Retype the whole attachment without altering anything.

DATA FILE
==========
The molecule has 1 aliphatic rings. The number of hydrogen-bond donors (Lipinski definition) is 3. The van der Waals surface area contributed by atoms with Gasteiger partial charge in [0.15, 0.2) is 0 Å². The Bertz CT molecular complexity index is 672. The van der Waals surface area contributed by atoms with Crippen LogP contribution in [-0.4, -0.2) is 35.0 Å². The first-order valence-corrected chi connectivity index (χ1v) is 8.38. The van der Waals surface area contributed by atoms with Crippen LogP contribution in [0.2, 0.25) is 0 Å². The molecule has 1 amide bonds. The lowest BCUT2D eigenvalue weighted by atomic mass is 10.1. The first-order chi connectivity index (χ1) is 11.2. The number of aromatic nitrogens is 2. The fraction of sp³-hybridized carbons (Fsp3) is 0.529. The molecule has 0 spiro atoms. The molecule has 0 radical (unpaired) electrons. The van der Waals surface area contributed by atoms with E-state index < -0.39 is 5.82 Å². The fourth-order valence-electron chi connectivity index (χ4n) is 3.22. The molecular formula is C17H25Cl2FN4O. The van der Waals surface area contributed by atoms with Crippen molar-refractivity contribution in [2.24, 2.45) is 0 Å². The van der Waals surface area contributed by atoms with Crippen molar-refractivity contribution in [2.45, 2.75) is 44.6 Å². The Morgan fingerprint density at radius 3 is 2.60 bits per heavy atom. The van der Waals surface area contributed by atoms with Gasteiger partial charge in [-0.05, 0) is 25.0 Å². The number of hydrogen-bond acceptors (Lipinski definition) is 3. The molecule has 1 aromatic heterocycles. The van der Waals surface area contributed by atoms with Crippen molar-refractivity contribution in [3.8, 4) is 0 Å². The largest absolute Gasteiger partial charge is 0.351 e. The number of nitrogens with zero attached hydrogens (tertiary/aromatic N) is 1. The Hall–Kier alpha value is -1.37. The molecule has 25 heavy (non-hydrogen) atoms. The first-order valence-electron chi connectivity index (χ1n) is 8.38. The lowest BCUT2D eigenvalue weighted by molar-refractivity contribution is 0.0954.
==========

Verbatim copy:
The molecule has 1 aliphatic rings. The number of hydrogen-bond donors (Lipinski definition) is 3. The van der Waals surface area contributed by atoms with Gasteiger partial charge in [0.15, 0.2) is 0 Å². The Bertz CT molecular complexity index is 672. The van der Waals surface area contributed by atoms with Crippen LogP contribution in [-0.4, -0.2) is 35.0 Å². The first-order valence-corrected chi connectivity index (χ1v) is 8.38. The van der Waals surface area contributed by atoms with Crippen LogP contribution in [0.2, 0.25) is 0 Å². The molecule has 1 amide bonds. The lowest BCUT2D eigenvalue weighted by atomic mass is 10.1. The first-order chi connectivity index (χ1) is 11.2. The number of aromatic nitrogens is 2. The fraction of sp³-hybridized carbons (Fsp3) is 0.529. The molecule has 0 spiro atoms. The molecule has 0 radical (unpaired) electrons. The van der Waals surface area contributed by atoms with E-state index < -0.39 is 5.82 Å². The fourth-order valence-electron chi connectivity index (χ4n) is 3.22. The molecular formula is C17H25Cl2FN4O. The van der Waals surface area contributed by atoms with Crippen molar-refractivity contribution in [2.24, 2.45) is 0 Å². The van der Waals surface area contributed by atoms with Crippen molar-refractivity contribution in [2.45, 2.75) is 44.6 Å². The Morgan fingerprint density at radius 3 is 2.60 bits per heavy atom. The van der Waals surface area contributed by atoms with Gasteiger partial charge in [-0.05, 0) is 25.0 Å². The number of hydrogen-bond acceptors (Lipinski definition) is 3. The molecule has 1 aromatic heterocycles. The van der Waals surface area contributed by atoms with Crippen molar-refractivity contribution in [3.8, 4) is 0 Å². The largest absolute Gasteiger partial charge is 0.351 e. The number of nitrogens with zero attached hydrogens (tertiary/aromatic N) is 1. The Hall–Kier alpha value is -1.37. The molecule has 25 heavy (non-hydrogen) atoms. The first-order valence-electron chi connectivity index (χ1n) is 8.38. The lowest BCUT2D eigenvalue weighted by molar-refractivity contribution is 0.0954.